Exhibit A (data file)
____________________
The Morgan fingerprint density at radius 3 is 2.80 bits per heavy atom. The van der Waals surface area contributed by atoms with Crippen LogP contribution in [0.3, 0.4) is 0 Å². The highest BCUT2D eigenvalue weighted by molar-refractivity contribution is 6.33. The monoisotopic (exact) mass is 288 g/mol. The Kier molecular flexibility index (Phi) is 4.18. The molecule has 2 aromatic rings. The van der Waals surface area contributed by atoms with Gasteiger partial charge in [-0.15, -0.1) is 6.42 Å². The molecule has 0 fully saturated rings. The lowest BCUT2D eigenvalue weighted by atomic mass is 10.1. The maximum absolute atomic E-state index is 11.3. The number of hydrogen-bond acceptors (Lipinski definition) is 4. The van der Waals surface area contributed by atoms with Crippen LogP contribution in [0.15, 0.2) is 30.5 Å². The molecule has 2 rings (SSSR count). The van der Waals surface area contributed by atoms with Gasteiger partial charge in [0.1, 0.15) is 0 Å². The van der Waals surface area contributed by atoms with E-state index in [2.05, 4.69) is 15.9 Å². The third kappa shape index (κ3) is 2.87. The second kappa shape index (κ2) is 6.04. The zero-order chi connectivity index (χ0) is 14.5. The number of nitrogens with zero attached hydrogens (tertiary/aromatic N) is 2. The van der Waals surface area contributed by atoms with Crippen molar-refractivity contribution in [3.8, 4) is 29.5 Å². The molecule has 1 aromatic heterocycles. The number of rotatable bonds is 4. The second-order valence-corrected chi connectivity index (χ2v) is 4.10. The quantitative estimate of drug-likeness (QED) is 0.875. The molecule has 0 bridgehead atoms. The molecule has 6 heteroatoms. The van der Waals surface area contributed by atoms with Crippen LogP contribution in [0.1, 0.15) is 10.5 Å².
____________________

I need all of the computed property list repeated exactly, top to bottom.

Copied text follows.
The Morgan fingerprint density at radius 3 is 2.80 bits per heavy atom. The van der Waals surface area contributed by atoms with Crippen LogP contribution in [0.3, 0.4) is 0 Å². The highest BCUT2D eigenvalue weighted by molar-refractivity contribution is 6.33. The monoisotopic (exact) mass is 288 g/mol. The Kier molecular flexibility index (Phi) is 4.18. The molecule has 2 aromatic rings. The van der Waals surface area contributed by atoms with Gasteiger partial charge in [-0.15, -0.1) is 6.42 Å². The molecule has 0 fully saturated rings. The lowest BCUT2D eigenvalue weighted by atomic mass is 10.1. The maximum absolute atomic E-state index is 11.3. The number of hydrogen-bond acceptors (Lipinski definition) is 4. The van der Waals surface area contributed by atoms with Crippen LogP contribution in [0.15, 0.2) is 30.5 Å². The molecule has 2 rings (SSSR count). The van der Waals surface area contributed by atoms with Gasteiger partial charge in [0.1, 0.15) is 0 Å². The van der Waals surface area contributed by atoms with E-state index in [2.05, 4.69) is 15.9 Å². The third kappa shape index (κ3) is 2.87. The second kappa shape index (κ2) is 6.04. The zero-order chi connectivity index (χ0) is 14.5. The number of nitrogens with zero attached hydrogens (tertiary/aromatic N) is 2. The van der Waals surface area contributed by atoms with Crippen molar-refractivity contribution in [3.8, 4) is 29.5 Å². The molecule has 1 aromatic heterocycles. The number of rotatable bonds is 4. The second-order valence-corrected chi connectivity index (χ2v) is 4.10. The quantitative estimate of drug-likeness (QED) is 0.875. The molecule has 0 bridgehead atoms. The molecule has 6 heteroatoms. The van der Waals surface area contributed by atoms with Crippen LogP contribution in [0.1, 0.15) is 10.5 Å².